I Am A Killer

I Am A Killer

Netflix Series
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8.8

Great

8.4

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I Am A Killer is an incredibly thought-proking documentary series that looks at ten inmates currently on death row and the circumstances that led up to their crimes. Nobody is pleading innocent here but their stories and those of their victims make for a compelling watch. 

I Am A Killer is a documentary on Netflix that profiles ten convicted murders currently sitting on death row in the US. Each episode focuses on one specific inmate, all of whom willing admit that they killed somebody. There are no innocent pleas here!

However, this is a series with a difference. It isn't just gratuitous details on murder for the sake of it. What I Am A Killer does very well is give a full 360° picture of the murder. The background of the killer is explored, how they were raised, how the events unfolded etc… Then there are additional interviews with lawyers and case prosecutors as well as family members of both the victim and the perpetrator.

So what you end with is a more comprehensive look at not just why somebody killed, but how they, as human beings, got to the point in life where it was their only option. It highlights serious flaws in the system where children slip through the cracks. And in almost every case, the inmates had awful childhoods. Most were born and raised by drug addicts or alcoholics. They were left to run wild and generally were unwanted and neglected.


Sadly, there is a certain inevitability in the way their lives turned out. And, oddly this does evoke a certain level of sympathy, in some cases. Case in point is James Robertson who was first arrested at 12-years-old. By the age of 17, he was sentenced to 10 years for burglary and aggravated assault.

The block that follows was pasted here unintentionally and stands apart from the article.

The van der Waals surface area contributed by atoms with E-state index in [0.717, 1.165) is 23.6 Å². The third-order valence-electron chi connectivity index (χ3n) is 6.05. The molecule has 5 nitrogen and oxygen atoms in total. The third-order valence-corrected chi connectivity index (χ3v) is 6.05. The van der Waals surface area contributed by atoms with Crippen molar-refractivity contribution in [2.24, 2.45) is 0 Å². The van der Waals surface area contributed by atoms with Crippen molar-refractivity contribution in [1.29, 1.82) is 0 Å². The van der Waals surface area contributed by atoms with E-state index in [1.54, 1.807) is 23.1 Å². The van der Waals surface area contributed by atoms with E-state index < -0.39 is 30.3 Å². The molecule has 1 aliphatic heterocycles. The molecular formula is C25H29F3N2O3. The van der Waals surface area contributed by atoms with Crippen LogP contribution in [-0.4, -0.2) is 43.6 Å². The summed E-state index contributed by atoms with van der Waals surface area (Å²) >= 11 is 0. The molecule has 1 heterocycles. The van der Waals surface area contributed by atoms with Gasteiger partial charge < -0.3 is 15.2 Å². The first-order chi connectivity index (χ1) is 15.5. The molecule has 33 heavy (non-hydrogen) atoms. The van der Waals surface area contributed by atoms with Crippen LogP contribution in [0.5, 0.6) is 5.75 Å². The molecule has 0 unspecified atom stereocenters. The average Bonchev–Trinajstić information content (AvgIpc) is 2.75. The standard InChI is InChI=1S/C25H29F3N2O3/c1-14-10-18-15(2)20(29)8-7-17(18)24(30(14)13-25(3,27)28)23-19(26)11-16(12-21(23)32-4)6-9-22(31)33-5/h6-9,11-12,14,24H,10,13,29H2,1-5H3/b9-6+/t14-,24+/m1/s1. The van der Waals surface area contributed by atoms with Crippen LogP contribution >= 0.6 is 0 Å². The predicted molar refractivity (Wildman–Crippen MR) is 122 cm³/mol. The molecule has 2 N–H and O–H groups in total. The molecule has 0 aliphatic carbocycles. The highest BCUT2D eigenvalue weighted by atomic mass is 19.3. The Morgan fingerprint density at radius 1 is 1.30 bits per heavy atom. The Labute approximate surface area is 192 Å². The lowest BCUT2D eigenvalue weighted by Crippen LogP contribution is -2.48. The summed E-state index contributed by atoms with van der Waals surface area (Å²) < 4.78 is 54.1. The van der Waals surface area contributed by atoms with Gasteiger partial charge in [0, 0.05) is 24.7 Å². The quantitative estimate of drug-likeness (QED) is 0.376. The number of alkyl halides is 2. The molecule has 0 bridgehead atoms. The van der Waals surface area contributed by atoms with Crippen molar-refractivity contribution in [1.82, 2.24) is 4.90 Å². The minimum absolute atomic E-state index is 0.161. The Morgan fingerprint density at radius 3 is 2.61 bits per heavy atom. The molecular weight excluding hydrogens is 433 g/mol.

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But unable to follow any rules in prison he spent most of the time in fights. That led to more time getting added on to his sentence as well as years spent in solitary. In a desperate bid to get out of that part of the prison, he decided to murder his cellmate. Which he did. And all so he could demand death row. It was a means to an end.

Don't think that this is some sort of ‘poor me' documentary. I Am A Killer does an incredible job of balancing the stories. Your sympathy for some of the inmates is far outweighed by the stories of the victim's families. But it is fair and thought-provoking. Nothing is ever black and white and the circumstances of each case are compelling and engaging. But they are also dark and sad and you may need to find a good comedy to watch after it.

Good

  • Highly Engaging
  • Well Balanced
  • Thought-provoking

Bad

  • May Be Too Sympathetic To The Killers
8.8

Great

2 Comments

  1. I have watched MANY of these Shows/Documentaries and on EVERY SINGLE one of them I notice that after the conviction years down the line when they interview the convicted the Lawyers, the Judge, the DA, or whoever that we’re trying to convict the convicted when the convicted speaks on how they have changed not one of those judges, lawyers, or Das believe them or have anything positive to say about the convicted NOT ONE SINGLE ONE!! And they’ll say look at them they look like this or that, have you been to prison?! Those people have to become THINGS literally animalistic THINGS in order to survive in there so when you see them again years down the line of course they don’t seem like they’ve changed for the better they have to become monsters to survive, you interview anyone of them and they will tell you the same thing!!

    Reply
    • What you said is true. However, what do you propose? We need to protect society. Prisons are meant to be both a punishment and for a chance to reform (get off drugs, alcohol, learn something.) The prisoners are in there because they did terrible crimes when out in society. It is already costing the taxpayers in the USA up to $70,000 per year per prisoner according to VERA. 95% of prisoners are returned to society, but about 2/3 of them are arrested for a new crime within 3 years of being released. I’m not sure what the solution is. My sympathies lie with the victims and their families.

      Reply

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